When reviewing for legal sufficiency, we “consider only the evidence and inferences tending to support the [jury’s] finding, disregarding all contrary evidence and inferences.” Continental Coffee Prods. Co. v. Cazarez, 937 S.W.2d 444, 450 (Tex.1996). “Anything more than a scintilla of evidence is legally sufficient to support the finding.” Id. Casanova thus argues we may not consider evidence establishing he was discharged for a legitimate reason because it is contrary to the jury’s retaliation finding; therefore, “regardless of the [employer’s] stated explanation for its action, evidence of retaliatory motive will support a finding that an employer violated the wrongful termination statute of the workers’ compensation law.” Baptist disagrees, contending evidence conclusively establishing “termination was consistent with a uniform absence control policy” entitles it to judgment in its favor as a matter of law regardless of whether there is circumstantial evidence of a retaliatory motive.
In support of their arguments, both parties rely upon id. at 313–14. Carrozza thus does not decide the weight to be given an employee’s circumstantial evidence of retaliatory motive when other evidence establishes his discharge was required by a uniformly-enforced absence control policy. But this issue is addressed in the supreme court’s more recent opinion in Cazarez, as Baptist contends.
In Cazarez, the court held an employee suing for retaliatory discharge under the Anti–Retaliation Act must establish that “but for the employee’s assertion of a compensation claim or other conduct protected by Cazarez, 937 S.W.2d at 451. This required causal connection cannot be shown “[i]f an employee’s termination is required by the uniform enforcement of a reasonable absentee policy.” Id. Accordingly, when the uniform enforcement of a reasonable absentee policy is an employer’s stated explanation for a discharge, we must employ the “no evidence” standard to determine whether there is some evidence the policy was not uniformly enforced or did not require discharge. See id.
The undisputed evidence establishes Baptist adopted its policy limiting employee leaves of absence to six months before Casanova’s leave began and he was discharged after he had been on leave of absence for at least six months. Therefore, since Casanova does not argue Baptist’s policy was unreasonable, the dispositive issue in this aspect of Baptist’s appeal is whether the record contains some evidence establishing Baptist did not apply its leave of absence policy uniformly.
Three of Casanova’s witnesses testified Baptist did not apply its leave of absence policy uniformly. However, the testimony *310 of Monica Martinez, a former secretary in Baptist’s Risk Management Department, and Luis Rodriguez, a former physical therapy aide, constitutes no more than their subjective beliefs and unsupported conclusions. We therefore disregard their testimony as incompetent. See Urquidi v. Phelps Dodge Ref. Corp., 973 S.W.2d 400, 405 (Tex.App.—El Paso 1998, no pet.). For the same reason, we disregard the testimony of Baptist’s witness Maricela Jackson, a former director of Baptist’s Rehabilitation Services. We are left with the testimony of the two witnesses who attempted to support their conclusions with factual data—Pete Nieto, a former worker’s compensation specialist in Baptist’s Risk Management Department, who testified Baptist did not apply its leave of absence policy uniformly, and Monika Elder, Baptist’s Human Resource Coordinator, who testified it did.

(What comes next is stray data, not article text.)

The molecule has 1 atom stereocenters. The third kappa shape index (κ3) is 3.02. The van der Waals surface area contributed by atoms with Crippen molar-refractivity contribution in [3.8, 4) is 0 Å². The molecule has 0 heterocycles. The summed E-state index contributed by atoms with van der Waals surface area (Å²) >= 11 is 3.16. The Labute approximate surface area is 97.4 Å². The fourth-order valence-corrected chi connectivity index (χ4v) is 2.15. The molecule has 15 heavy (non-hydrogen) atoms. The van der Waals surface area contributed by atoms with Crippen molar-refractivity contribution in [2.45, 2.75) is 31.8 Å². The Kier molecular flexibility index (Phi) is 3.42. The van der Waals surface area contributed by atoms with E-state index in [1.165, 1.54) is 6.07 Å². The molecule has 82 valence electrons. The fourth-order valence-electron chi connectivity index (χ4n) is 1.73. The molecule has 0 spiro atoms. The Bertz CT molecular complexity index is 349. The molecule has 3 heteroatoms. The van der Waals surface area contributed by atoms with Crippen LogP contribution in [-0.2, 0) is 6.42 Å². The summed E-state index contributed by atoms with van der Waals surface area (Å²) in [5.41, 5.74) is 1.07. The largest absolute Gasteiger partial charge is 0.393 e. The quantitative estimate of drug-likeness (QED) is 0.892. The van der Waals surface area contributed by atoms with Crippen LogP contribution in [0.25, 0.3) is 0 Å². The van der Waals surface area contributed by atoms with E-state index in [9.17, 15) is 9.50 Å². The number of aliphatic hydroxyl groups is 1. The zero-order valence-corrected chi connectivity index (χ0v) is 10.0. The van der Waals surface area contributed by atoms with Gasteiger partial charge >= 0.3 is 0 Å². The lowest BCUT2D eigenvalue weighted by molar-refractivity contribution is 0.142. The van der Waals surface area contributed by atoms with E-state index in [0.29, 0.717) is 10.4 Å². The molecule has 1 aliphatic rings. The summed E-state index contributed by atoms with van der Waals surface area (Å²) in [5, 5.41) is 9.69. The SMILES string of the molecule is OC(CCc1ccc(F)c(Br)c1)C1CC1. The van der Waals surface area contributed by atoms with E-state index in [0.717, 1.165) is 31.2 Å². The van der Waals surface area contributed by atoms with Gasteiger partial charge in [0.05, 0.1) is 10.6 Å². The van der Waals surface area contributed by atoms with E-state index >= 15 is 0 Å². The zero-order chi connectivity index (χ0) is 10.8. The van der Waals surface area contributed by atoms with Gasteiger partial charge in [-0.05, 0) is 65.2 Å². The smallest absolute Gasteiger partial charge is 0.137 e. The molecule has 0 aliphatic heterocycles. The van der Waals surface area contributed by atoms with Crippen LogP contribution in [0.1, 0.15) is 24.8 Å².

Nieto repeatedly testified, in a conclusory fashion, Baptist did not apply its leave of absence policy uniformly or to employees who were department heads or in administration, and he tried to support his assertions in two ways. First, Nieto relied upon statistics regarding employee leaves of absence in 1989–91. However, these statistics predate Baptist’s policy limiting employee leaves of absence to six months and are therefore not probative of whether the policy was uniformly enforced. Nieto also tried to support his assertions with the names of three employees who had taken non-workers’ compensation leaves of absence. However, Nieto admitted he did not deal with non-workers’ compensation leaves of absence; he did not provide any specific information regarding the leaves of absence taken by these employees; and Elder’s uncontroverted testimony established that none of Nieto’s examples was permitted a leave in excess of six months after Baptist’s new policy became effective in July 1993.3 Consequently, Nieto’s testimony is not probative of whether Baptist did not uniformly apply its leave policy, and it must be disregarded. See, e.g., Leitch v. Hornsby, 935 S.W.2d 114, 119 (Tex.1996).
Elder also supported her assertion that Baptist applied its leave of absence policy uniformly with two statistical studies. The first reviewed the 102 Baptist employees who began longer than six-month leaves of absence between the date Baptist’s new policy became effective and December 31, 1995, the year after Casanova was discharged.4 Of these 102 employees, seventy were workers’ compensation claimants and thirty-two were not. Of the seventy workers’ compensation claimants, five returned to work and the remaining sixty-five (93%) were discharged. Of the thirty-two non-workers’ compensation claimants, two returned to work, and the remaining thirty (94%) were discharged. Elder also reviewed the turnover rate for employees who took less than six-month workers’ compensation leaves of absence in 1994, *311 the year in which Casanova was discharged. In this study, Elder found the turnover rate for workers’ compensation claimants was 21%, while the turnover rate for all Baptist employees during the same period of time was 32%.